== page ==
Trump signed a law sanctioning Chinese officials responsible for anti-Uyghur policies even as allegations leaked that the U.S. president had encouraged China in the constriction of detention camps.
The Chinese government has long had concerns about the Uyghurs’ religious and ethnic ties to neighboring states, as well as spates of violence against government workers and civilians over the years. However, the latest Beijing-directed crackdown, which dates back to April 2017 according to leaked official documents, appears to be a sweeping effort to eradicate even the possibility of separatist sentiment and activity by targeting Uyghur cultural identity itself. Many reports describe arbitrary detentions, forced labor in nearby factories, forced loyalty pledges to the Chinese Communist Party and renunciation of Islam, as well as accounts of prison-like conditions with detainees subject to torture and other abuses. Estimates of detained Uyghurs range from 1 to 2 million in dozens of internment camps.
In the United States, these reports led to increasingly loud calls to take punitive action. The Uyghur Human Rights Policy Act of 2020 passed both houses of the U.S. legislature nearly unanimously in May; previous versions had been introduced last year. Under the new legislation, the U.S. government can freeze the assets of individuals and entities found responsible for human rights abuses in Xinjiang, as well as ban the identified individuals from entry to the United States. Moreover, the bill requires the submission of periodic reports to Congress on human rights abuses in Xinjiang, efforts to protect U.S. citizens and residents from harassment and intimidation by the Chinese government in the United States, China’s technology capabilities to facilitate internment and mass surveillance in Xinjiang, as well as classified reports on the scope and scale of the Chinese government’s detention and forced labor policies against Muslim minority groups.
The U.S. Department of Commerce previously blacklisted a number of Chinese entities in October 2019 and May 2020, imposing restrictions on exports and access to U.S. technology for their alleged complicity in human rights abuses in Xinjiang. U.S. officials, including Secretary of State Mike Pompeo, Vice President Mike Pence, U.S. ambassador at large for international religious freedom Sam Brownback and U.S. ambassador at large for counterterrorism Nathan Sales, have also publicly condemned China’s Xinjiang policies.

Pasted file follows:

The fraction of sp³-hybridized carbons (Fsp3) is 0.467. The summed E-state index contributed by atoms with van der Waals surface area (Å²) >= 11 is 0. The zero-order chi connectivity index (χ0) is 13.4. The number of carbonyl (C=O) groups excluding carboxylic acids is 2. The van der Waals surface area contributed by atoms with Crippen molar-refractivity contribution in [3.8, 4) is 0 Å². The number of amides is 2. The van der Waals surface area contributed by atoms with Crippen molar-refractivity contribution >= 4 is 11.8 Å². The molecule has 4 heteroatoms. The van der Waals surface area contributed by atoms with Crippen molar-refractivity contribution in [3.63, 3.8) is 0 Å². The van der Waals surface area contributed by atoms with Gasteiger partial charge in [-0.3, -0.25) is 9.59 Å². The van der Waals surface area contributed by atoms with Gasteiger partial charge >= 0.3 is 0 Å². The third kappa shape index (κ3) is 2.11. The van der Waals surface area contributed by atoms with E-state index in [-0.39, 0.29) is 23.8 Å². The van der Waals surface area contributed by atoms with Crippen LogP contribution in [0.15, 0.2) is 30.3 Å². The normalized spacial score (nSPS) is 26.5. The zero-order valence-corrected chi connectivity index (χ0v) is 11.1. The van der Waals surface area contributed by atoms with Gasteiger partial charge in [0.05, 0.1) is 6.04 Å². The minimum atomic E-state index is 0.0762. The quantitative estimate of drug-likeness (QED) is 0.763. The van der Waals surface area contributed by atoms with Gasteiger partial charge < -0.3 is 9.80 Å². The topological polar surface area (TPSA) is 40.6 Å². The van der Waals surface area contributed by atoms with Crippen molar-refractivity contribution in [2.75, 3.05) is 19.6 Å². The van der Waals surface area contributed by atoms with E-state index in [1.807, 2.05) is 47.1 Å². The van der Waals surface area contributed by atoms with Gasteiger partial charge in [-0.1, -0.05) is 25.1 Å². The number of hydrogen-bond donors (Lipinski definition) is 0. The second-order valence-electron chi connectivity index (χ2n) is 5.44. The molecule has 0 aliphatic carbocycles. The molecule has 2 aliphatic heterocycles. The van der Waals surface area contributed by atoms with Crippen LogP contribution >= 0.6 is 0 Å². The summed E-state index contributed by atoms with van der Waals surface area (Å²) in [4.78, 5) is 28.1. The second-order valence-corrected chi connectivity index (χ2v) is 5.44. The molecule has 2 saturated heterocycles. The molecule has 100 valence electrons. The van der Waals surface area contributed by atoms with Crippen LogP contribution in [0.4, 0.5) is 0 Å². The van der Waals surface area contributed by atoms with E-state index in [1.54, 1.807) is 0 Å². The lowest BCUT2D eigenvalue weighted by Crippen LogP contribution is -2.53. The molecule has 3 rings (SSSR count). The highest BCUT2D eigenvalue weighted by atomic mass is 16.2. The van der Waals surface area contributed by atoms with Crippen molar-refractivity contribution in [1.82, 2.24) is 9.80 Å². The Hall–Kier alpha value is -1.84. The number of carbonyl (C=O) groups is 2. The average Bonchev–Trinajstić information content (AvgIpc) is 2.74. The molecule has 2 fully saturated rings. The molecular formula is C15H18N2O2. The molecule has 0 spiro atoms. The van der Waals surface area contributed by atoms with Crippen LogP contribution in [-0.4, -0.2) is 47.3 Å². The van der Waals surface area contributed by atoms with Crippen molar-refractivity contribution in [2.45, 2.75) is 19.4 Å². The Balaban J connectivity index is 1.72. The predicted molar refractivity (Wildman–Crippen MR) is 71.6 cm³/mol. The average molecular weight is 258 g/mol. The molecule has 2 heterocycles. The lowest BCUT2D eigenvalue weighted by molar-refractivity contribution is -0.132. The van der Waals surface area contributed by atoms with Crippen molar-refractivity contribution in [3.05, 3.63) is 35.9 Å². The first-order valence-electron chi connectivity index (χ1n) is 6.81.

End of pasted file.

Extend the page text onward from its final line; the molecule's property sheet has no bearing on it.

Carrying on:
The White House announced the president’s signing of the act into law as a damaging account of Trump’s foreign policy machinations over the last several years leaked ahead the publication of former National Security Advisor John Bolton’s book. Among the alleged exchanges between Trump and China’s Xi Jinping is the U.S. president’s supposed encouragement of Beijing’s construction of internment camps in Xinjiang.
“According to our interpreter, Trump said that Xi should go ahead with building the camps, which he thought was exactly the right thing to do,” Bolton writes. Another official said something similar, “which meant we could cross repression of the Uyghurs off our list of possible reasons to sanction China, at least as long as trade negotiations continued.”
Pushback and condemnation of Beijing’s position on human rights and religious freedom have by and large been a bipartisan feature of the U.S. Congress. However, human rights concerns have not been a pillar of the United States’ China policy under the Trump administration, with the executive branch favoring a more transactional approach heavily oriented toward trade. In that context, this new bill should not be viewed as a radical shift for greater U.S.-China policy, but rather a signal that Trump is doubling down on tough talk amid not only intensifying bilateral exchanges between Washington and Beijing, but also a tense domestic political climate in the United States.